Sri Lanka's Headingley Test win was a historic one for several reasons: it gave them their first Test series win in England, and two of the batsmen who played key roles - Kumar Sangakkara and Mahela Jayawardene - have both been legendary figures and might never play another Test in England. However, along with the solid batting recovery in the second innings, a key aspect of their win was the role played by the pace attack. Nuwan Pradeep, Shaminda Eranga, Dhammika Prasad and Angelo Mathews together had a match haul of 17 for 474, compared to a match haul of 17 for 585 for England's more famed pace attack of James Anderson, Stuart Broad, Chris Jordan and Liam Plunkett. The difference in their figures was 111 runs; the margin of victory for Sri Lanka: 100 runs.

After the match, Alastair Cook, the England captain, said that the inability to get a bigger first-innings lead cost them. "We can't look past the fact that, in this game, we were 300 for 3, with a lead of 60, and we haven't been able to nail Sri Lanka down. We should have got more than 360. We needed 450, 500 on that wicket. That's what's cost us."

That England didn't score so many was because of Sri Lanka's seam attack: Eranga and Mathews took four wickets each in the first innings, including key middle-order ones, to restrict the deficit to 108. In this aspect alone, this Sri Lankan team was different from others that toured England in the past, or even from other Sri Lankan teams that toured outside the subcontinent. In years gone by, teams would have invariably piled up more than 450 in their first innings, and the onus would have been on Sri Lanka's batsmen to bat long enough to salvage a draw.

Seam bowling outside the subcontinent has always been a challenge for Sri Lanka. In ten previous Tests in England, they'd taken 57 wickets at an average of 61.78, and a strike rate of 103 balls per wicket; in just two Tests in this series, they took 29 wickets, at 36.34, and a strike rate which almost equalled the averaged in the previous ten. Prasad, who took 5 for 50 in England's second innings, became only the second Sri Lankan seamer, after Rumesh Ratnayake in 1991, to take a five-for in England. In ten Tests there between 1998 and 2011, there'd been only one four-wicket haul by a seamer - Chanaka Welegedara's 4 for 122; at Headingley alone, there were three Sri Lankan seamers who took four or more, which is also a first for them in a Test. The last time two Sri Lankan seam bowlers took four or more in an away Test was almost a decade ago, in Darwin in 2004, when Chaminda Vaas and Lasith Malinga took five and four.

The seamers' match haul of 17 wickets is the highest for Sri Lanka in a Test outside Asia; the previous-best was 15 in Napier in 1995. The series haul of 29 is the third-best for them outside Asia, which is again a significant achievement given that this was only a two-Test series.

The series victory in England is in itself a momentous achievement, but the fact that their faster bowlers played such a significant role makes it even more important. More such performances will make them more competitive consistently when they tour, which can only be a good thing for them and for international cricket.

Watling's batting prowess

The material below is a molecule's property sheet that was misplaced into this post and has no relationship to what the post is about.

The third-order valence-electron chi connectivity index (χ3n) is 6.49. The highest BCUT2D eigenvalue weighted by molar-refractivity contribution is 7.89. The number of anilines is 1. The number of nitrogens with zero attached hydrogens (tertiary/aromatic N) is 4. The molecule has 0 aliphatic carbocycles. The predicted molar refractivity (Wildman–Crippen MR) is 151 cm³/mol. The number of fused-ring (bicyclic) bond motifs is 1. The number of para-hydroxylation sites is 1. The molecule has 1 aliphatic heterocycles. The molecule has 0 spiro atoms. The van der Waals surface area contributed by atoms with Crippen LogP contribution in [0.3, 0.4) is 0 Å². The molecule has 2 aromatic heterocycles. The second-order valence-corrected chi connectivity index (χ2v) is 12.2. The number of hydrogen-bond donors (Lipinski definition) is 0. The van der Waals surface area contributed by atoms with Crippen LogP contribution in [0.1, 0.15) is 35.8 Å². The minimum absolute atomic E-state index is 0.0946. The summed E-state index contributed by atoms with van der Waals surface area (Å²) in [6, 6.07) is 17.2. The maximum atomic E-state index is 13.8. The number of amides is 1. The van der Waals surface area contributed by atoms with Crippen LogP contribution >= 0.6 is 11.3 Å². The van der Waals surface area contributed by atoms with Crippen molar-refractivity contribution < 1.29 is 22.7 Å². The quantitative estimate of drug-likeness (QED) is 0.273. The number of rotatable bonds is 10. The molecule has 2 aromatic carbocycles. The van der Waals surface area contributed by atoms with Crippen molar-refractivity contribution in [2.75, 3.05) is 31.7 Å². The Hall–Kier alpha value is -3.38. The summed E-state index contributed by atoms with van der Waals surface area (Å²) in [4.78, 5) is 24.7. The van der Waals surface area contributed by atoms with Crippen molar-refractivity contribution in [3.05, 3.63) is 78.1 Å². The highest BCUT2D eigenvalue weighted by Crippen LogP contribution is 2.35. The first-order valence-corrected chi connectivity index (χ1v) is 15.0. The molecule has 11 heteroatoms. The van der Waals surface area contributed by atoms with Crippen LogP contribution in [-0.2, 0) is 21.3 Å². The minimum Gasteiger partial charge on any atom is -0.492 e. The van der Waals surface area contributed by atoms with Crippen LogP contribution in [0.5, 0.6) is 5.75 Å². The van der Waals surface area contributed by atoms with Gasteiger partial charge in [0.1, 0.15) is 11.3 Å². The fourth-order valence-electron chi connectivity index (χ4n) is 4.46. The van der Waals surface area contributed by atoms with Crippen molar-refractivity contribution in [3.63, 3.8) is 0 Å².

Since the beginning of 2012, New Zealand's most successful batsman has been Ross Taylor, with 1865 runs at 58.28. That isn't a surprise, but the batsman with the second-best average (with a 400-run cut-off) isn't Kane Williamson, or Brendon McCullum; it's BJ Watling, their wicketkeeper, with 1024 runs at an average of 44.52. In 27 innings during this period, he has scored three centuries and seven fifties, and has often shown the ability to bat long periods and make opposition bowlers toil for his wicket.

Most recently that facet was on display during his unbeaten 66 against West Indies in the second Test of the ongoing series in Port of Spain. New Zealand lost the Test, but Watling battled for 387 minutes, and faced 216 balls, striking just four fours. Earlier this year, against India in Wellington, he spent 510 minutes at the crease to make 124, in the process adding 352 with McCullum - who made a triple-hundred - to stave off what seemed like certain defeat. Last year, Watling defied South Africa's fast bowlers for 151 balls, scoring 42 on a spicy pitch in Cape Town. All of those displays, and a couple more, find a place among the slowest innings of 150 or more balls by a New Zealand wicketkeeper. Among the top 12 such innings, Watling's name comes up five times.

More importantly, Watling's recent performances have given more spine to New Zealand's lower order. When he first came into the New Zealand team, Watling played as a specialist batsman, but didn't achieve as much success, averaging only 21.50 from 14 innings despite making an unbeaten 60 on debut. However, in his first innings as wicketkeeper, Watling made an unbeaten 102, against Zimbabwe, and since then he has consistently been among the runs. In 25 innings as wicketkeeper, he averages an impressive 48.14, with three hundreds and seven fifties. Among wicketkeepers who've scored at least 1000 runs, only two - AB de Villiers and Andy Flower - have averaged more, though admittedly there are others who've averaged more than 40 over considerably longer periods.

Apart from the number of runs he has scored, though, there's a solidity to Watling's batting that's impressive. His strike rate is 42.46 in all Tests, which means he bats long periods, and has a technique that allows him to spend a long time at the crease. Among New Zealand's wicketkeepers, he is already the fourth-highest run-getter, and has the best average among those with 1000 or more runs. Add his superb wicketkeeping skills, and it's hardly a surprise that even McCullum has been impressed enough to call him his favourite cricketer.